Software Pricing Models

It has been a real struggle to come up with successful software pricing models. We’ve found some patterns and concepts that just conflict in real life, making balancing needs of clients with demands on developers very difficult.

We have a piece of software, which provides advanced automation for webmasters. Now, this software saves a webmaster anywhere from 30 minutes to 4 hours PER use. That is still time they can charge for in many cases, but they don’t have to do the grunt work, the software simply does it. It was never meant for startups – startups really don’t NEED this automation. It is a tight niche software – only works for webmasters who use two specific platforms. So the target market will never be that big.

So, we have two kinds of customers – those who ask us why it is so cheap, and are suspicious because it is, and those who keep asking us why it has to cost so much. It is priced at $395 for the full version, but we usually have discounts on that (big ones). The Light version is $99. Interestingly enough, most complaints AREN’T about the price of the full version. They are about the price of the LIGHT version! We’ve also had prospects email us and ask us whether we would sell them the Full version for less than the price of Lighter. We had to say no, because we simply cannot support it for that.

In many instances, you can increase revenues on software by making up for it in volume. With this one, we can’t do that, for two significant reasons:

  • The market isn’t large enough. It is a tight niche market, one that is difficult to reach through marketing, and the customer base will never be that large. So there just aren’t enough prospective customers to get high volume.
  • The support is fairly intensive. It ranges from conflicts with server settings, to user typos, to coder typos (hey, they happen), to Failure to Read the Manual. It averages about 1-2 hours per sale. With that kind of support need, we just CAN’T drop the price down and hope to make money by doing so.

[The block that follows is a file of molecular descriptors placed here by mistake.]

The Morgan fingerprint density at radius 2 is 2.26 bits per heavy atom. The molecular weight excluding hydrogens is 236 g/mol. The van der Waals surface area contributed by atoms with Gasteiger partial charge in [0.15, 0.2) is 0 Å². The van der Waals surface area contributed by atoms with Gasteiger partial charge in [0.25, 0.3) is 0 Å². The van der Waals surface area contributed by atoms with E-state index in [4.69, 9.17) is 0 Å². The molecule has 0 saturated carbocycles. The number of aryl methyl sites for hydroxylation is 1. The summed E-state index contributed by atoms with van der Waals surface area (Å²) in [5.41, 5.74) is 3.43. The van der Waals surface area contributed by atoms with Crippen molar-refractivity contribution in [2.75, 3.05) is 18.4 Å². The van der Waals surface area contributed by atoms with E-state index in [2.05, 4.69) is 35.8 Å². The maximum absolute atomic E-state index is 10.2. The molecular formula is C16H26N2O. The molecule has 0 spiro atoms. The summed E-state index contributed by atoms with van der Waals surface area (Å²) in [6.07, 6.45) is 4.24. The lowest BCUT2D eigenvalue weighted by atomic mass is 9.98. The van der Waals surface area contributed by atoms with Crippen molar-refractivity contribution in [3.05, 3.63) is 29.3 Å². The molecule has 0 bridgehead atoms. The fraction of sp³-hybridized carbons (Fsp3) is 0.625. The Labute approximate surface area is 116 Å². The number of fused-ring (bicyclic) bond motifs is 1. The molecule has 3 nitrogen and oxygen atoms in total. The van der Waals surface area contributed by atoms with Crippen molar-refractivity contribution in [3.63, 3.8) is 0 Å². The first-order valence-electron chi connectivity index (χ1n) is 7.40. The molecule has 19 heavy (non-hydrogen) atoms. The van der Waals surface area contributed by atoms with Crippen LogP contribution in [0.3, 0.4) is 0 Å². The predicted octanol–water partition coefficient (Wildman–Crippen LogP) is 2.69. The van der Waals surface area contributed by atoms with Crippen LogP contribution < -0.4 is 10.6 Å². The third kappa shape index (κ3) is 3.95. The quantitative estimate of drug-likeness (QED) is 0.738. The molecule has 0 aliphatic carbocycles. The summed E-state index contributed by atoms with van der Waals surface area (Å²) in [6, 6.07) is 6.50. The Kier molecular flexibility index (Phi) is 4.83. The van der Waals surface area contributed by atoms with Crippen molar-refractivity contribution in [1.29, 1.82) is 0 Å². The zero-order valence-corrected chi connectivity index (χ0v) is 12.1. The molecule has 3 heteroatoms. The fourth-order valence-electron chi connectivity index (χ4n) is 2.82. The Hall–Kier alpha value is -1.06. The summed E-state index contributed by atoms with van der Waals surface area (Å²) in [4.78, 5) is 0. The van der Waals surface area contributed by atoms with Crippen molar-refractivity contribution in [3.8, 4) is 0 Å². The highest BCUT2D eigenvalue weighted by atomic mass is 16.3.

So the next suggestion was to drop the price and offer it with NO support, and then charge for support. Hmmm. That’s fine, except you STILL have to support it when it is a typo in the manual or a bug in the code, or a server conflict, because those are things WE are responsible for fixing. But we never know until we get into it which it is (often it is a combination of things, our responsibility and client responsibility). So you can’t just say “no support”, you still have to support it. And since clients can’t draw the line, and we don’t know until we look which type of problem it is, there is no effective way to manage a paid support system and still get paid. Too complicated.

The last one was that we go to a subscription model. Ok, we are going in that direction, but it is, in some ways, counterproductive. In order to implement a subscription model, we need additional programming to track and activate and deactivate the software for paid or overdue accounts. That increases our development and maintenance costs. This means that people are not going to get this for what they want to pay for it – it will still cost them more per month than the cheap ones want to pay.